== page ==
Klaus Lackner has a picture of the future in his mind, and it looks something like this: 100 million semi-trailer-size boxes, each filled with a beige fabric configured into what looks like shag carpet to maximize surface area.
Each box draws in air as though it were breathing. As it does, the fabric absorbs carbon dioxide, which it later releases in concentrated form to be made into concrete or plastic or piped far underground, effectively cancelling its ability to contribute to climate change.
Though the technology is not yet operational, it’s “at the verge of moving out of the laboratory, so we can show how it works on a small scale,” says Lackner, director of the Center for Negative Carbon Emissions at Arizona State University.
Once he has all the kinks worked out, he figures that, combined, the network of boxes could capture perhaps 100 million metric tons (110 million tons) of CO2 per day at a cost of US$30 per ton — making a discernible dent in the climate-disrupting overabundance of CO2 that has built up in the air since humans began burning fossil fuels in earnest 150 years ago.
Lackner is one of hundreds, if not thousands, of scientists around the world who are working on ways to remove CO2 from the atmosphere, capturing carbon from the atmosphere using plants, rocks or engineered chemical reactions and storing it in soil, products such as concrete and plastic, rocks, underground reservoirs or the deep blue sea.
We have to go beyond to clean up carbon from the atmosphere. … [And] we need to start urgently if we are to have real markets and real solutions available to us that are safe and cost effective by 2030.
Noah Deich, co-founder and executive director, Center for Carbon Removal
Some of the strategies — known collectively as carbon dioxide removal or negative emissions technologies — are just twinkles in their envisioners’ eyes.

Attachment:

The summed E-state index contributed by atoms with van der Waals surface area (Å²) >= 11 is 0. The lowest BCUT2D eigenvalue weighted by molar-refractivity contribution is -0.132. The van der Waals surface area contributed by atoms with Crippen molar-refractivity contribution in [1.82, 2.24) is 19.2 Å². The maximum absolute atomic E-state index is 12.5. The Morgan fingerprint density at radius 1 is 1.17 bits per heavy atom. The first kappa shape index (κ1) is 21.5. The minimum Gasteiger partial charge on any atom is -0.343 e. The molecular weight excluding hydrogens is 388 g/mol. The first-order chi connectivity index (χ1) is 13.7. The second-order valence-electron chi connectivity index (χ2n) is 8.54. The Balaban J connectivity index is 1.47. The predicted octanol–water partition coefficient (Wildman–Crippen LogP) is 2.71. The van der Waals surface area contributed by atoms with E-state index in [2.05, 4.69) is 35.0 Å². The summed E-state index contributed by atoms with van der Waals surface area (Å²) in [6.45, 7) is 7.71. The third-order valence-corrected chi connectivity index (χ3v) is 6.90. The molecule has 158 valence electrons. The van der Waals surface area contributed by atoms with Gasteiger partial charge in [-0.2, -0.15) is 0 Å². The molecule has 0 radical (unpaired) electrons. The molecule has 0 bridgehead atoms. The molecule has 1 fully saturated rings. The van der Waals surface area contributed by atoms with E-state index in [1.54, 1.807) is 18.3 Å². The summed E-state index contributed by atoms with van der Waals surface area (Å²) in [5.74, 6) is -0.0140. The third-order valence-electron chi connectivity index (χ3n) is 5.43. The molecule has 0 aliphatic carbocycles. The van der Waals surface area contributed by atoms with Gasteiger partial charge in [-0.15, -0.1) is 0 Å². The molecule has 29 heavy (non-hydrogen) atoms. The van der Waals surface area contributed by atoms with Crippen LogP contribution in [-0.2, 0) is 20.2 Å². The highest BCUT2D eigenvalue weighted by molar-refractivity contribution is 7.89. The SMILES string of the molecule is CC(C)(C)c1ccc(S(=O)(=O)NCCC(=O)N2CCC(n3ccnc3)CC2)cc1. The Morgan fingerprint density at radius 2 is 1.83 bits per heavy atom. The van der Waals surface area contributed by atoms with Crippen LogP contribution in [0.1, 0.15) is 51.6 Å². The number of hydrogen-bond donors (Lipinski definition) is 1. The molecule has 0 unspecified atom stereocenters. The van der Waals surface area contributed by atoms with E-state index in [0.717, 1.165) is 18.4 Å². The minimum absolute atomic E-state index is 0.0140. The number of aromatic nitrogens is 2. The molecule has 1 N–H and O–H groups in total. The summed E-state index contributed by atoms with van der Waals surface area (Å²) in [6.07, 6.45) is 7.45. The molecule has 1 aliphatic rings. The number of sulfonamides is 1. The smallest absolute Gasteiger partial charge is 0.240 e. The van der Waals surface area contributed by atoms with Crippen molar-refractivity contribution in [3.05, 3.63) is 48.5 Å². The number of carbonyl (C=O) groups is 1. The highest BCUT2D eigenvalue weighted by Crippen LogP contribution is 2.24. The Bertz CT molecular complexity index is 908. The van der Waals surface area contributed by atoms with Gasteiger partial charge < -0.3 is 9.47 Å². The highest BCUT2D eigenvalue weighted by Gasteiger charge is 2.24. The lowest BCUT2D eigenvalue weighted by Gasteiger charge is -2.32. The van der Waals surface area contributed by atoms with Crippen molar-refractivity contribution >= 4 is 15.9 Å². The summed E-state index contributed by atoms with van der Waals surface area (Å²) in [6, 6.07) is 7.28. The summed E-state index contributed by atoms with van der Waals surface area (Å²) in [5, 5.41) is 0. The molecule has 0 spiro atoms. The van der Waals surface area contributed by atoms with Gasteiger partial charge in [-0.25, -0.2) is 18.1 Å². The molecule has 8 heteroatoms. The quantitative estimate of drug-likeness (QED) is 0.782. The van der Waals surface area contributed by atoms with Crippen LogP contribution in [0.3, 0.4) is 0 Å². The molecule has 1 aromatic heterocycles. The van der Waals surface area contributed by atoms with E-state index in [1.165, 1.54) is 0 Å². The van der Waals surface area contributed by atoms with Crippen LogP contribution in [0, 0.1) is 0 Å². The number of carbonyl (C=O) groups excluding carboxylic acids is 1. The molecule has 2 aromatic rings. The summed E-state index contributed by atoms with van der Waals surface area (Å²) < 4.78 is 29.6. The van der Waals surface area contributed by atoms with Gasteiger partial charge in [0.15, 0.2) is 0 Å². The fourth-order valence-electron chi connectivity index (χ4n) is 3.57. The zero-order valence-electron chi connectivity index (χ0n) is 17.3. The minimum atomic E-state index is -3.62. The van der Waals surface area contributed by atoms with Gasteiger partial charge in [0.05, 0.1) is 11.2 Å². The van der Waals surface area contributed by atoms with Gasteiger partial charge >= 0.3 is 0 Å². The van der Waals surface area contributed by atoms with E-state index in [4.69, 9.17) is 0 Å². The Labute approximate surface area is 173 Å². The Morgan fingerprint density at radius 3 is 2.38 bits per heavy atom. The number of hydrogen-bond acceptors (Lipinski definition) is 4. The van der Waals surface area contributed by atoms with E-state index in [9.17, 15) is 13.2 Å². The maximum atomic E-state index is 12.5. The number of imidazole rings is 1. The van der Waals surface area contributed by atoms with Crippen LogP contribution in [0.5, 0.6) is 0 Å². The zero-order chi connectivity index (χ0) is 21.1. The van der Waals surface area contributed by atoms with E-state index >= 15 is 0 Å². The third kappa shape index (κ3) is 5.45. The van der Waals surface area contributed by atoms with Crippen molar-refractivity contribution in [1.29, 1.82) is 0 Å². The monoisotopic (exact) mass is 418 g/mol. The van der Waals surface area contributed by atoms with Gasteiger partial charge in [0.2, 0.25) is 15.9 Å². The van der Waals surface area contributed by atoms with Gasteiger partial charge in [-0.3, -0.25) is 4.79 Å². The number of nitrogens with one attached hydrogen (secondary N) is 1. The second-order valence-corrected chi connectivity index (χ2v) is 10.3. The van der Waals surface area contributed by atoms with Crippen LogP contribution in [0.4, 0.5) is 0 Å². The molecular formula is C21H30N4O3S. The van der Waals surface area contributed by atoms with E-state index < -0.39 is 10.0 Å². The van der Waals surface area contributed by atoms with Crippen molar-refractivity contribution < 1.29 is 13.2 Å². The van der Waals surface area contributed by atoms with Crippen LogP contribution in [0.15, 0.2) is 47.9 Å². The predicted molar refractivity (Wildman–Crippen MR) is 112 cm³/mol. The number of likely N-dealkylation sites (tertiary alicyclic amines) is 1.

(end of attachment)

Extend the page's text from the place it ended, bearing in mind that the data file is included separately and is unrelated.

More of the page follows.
Others — low-tech schemes like planting more forests or leaving crop residues in the field, or more high-tech “negative emissions” setups like the CO2-capturing biomass fuel plant that went online last spring in Decatur, Illinois — are already underway. Their common aim: To help us out of the climate change fix we’ve gotten ourselves into.
“We can’t just decarbonise our economy, or we won’t meet our carbon goal,” says Noah Deich, co-founder and executive director with the Center for Carbon Removal in Oakland, California. “We have to go beyond to clean up carbon from the atmosphere. … [And] we need to start urgently if we are to have real markets and real solutions available to us that are safe and cost effective by 2030.”
Virtually all climate change experts agree that to avoid catastrophe we must first and foremost put everything we can into reducing CO2 emissions. But an increasing number are saying that’s not enough. If we are to limit atmospheric warming to a level below which irreversible changes become inevitable, they argue, we’ll need to actively remove CO2 from the air in fairly hefty quantities as well.
“It’s almost impossible that we would hit 2 °C, and even less so 1.5 [°C], without some sort of negative emissions technology,” says Pete Smith, chair in plant and soil science at the University of Aberdeen and one of the world’s leaders in climate change mitigation.